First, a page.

1. This is a new position both for you and Mount Allison. How is it going so far?
It’s been great. I work as part of the Ron Joyce Centre for Business Studies out of the Avard-Dixon Building. It’s been both exciting and rewarding to take on the internship and mentorship programs that were started in the RJCBS and work to formalize and further develop them to meet the needs of our students.
Our main focus is on Commerce but many of the programs and opportunities are proving to be cross-disciplinary, particularly the mentorship program, which is exciting for the entire campus.
We’re also working to expand the ‘Made for Mount A’ internship program, which provides work-integration training for students, as well as specific criteria for employers to fulfill when they design positions. We hope to build on this model to create more internship opportunities both on and off campus, across disciplines.
2. What did you do before coming to Mount Allison?
I have a PhD in English Literature and started my career as an English professor. I eventually switched to teaching writing and communications and then started my own business focusing on writing training for adults. From there I continued in the private sector, designing writing programs and other kinds of training for a wide range of companies. These were both in-person and online training programs.
I find both these experiences, as a professor and working in a business environment, have been helpful in this position. I am familiar with the challenges students face at university but also recognize what businesses are looking for in their interns and new employees.
3. Why do you think experiential learning opportunities are so important for students?
Certain kinds of knowledge or skills can only be developed in context; you need to be immersed in the environment to grow skills such as writing, applied accounting work, and team building.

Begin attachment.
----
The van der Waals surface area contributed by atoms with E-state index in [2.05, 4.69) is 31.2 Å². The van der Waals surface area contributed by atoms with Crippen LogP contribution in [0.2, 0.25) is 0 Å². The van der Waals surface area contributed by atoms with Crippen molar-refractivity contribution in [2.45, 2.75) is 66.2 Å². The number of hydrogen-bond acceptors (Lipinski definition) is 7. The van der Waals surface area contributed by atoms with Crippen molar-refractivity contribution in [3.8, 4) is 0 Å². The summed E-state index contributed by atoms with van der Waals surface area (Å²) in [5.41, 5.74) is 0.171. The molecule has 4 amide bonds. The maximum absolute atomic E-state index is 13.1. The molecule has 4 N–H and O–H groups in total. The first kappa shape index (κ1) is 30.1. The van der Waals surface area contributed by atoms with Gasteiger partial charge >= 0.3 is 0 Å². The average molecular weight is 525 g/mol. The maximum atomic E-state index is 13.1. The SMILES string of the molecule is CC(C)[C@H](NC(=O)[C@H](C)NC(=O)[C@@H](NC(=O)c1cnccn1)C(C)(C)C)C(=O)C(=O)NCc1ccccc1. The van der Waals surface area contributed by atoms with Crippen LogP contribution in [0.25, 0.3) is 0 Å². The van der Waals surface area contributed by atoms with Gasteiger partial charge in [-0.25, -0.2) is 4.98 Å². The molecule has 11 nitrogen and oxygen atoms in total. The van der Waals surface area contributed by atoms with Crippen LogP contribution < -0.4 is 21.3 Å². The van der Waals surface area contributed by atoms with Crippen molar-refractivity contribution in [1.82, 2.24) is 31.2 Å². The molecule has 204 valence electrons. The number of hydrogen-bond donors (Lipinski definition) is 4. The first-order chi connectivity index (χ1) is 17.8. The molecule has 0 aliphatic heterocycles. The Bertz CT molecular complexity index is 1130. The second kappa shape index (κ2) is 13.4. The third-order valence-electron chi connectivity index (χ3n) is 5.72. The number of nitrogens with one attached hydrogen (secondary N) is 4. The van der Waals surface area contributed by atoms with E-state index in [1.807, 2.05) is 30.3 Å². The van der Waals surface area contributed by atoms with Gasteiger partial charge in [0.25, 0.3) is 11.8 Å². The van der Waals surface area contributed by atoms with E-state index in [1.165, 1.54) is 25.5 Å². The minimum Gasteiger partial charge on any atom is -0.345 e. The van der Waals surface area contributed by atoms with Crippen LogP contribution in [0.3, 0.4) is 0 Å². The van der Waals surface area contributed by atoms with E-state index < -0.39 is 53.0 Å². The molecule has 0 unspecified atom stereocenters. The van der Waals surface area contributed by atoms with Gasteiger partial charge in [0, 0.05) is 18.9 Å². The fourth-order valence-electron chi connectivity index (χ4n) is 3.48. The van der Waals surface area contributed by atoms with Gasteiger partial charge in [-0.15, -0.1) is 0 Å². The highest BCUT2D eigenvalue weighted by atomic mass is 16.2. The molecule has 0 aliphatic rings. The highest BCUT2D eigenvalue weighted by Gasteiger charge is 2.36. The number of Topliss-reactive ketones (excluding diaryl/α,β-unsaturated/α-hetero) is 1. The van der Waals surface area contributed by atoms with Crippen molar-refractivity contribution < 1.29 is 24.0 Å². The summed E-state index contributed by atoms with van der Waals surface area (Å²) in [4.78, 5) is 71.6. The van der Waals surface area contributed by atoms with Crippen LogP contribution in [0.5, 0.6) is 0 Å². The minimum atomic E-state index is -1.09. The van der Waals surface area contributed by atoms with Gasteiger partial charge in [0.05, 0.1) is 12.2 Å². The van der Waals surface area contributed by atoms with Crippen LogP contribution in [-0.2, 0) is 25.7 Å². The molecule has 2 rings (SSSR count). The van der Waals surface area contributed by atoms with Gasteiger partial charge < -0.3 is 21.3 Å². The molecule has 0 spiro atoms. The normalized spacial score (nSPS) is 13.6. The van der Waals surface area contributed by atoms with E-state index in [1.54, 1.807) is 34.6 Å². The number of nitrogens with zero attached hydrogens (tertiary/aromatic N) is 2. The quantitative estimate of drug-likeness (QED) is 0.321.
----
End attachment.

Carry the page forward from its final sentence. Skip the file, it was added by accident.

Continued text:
The nature of the workplace is changing, and one way to help better prepare students is to provide a variety of experiential learning opportunities. These opportunities, in partnership with or as part of, their classwork help students get a better sense of what’s required in the workplace.
4. How can students make the most of what Mount Allison has to offer in experiential learning?
Start looking early in your degree for courses founded on experiential learning principles. Also start thinking early on about what you might want to do as an internship or other experience. In addition to our existing opportunities, we’ve had some successful ‘create your own’ internship stories at Mount A.
Don’t be shy about asking your professors or me about alternative ways to include experiential learning in your degree. There are many ways to add to your education, whether through an internship, an alumni mentor, independent study, or additional special events like guest speakers and workshops, etc.
5. Can you share some upcoming programming/plans in your office for the school year?
We’ve got an exciting line-up, in particular relating to entrepreneurship, this coming year. Some dates to mark include the Business of the Arts Workshop taking place Sept. 28-Oct. 1, and in September guest speaker Rick Colbourne, a Mount Allison alumnus who is an expert in Indigenous entrepreneurship and has had a fascinating career journey, which has included time as a professional musician and as a software designer.
This summer our RJCBS intern Keifer Bell is working to develop a virtual entrepreneurship centre, which will mark all our entrepreneurship programming, and resources offered elsewhere, available in one place. Stay tuned for more on this.
Find out more about experiential learning at Mount Allison at:mta.ca/experiential/ as well as upcoming events and opportunities on the Ron Joyce Centre for Business Studies Facebook page: facebook.com/RonJoyceCentre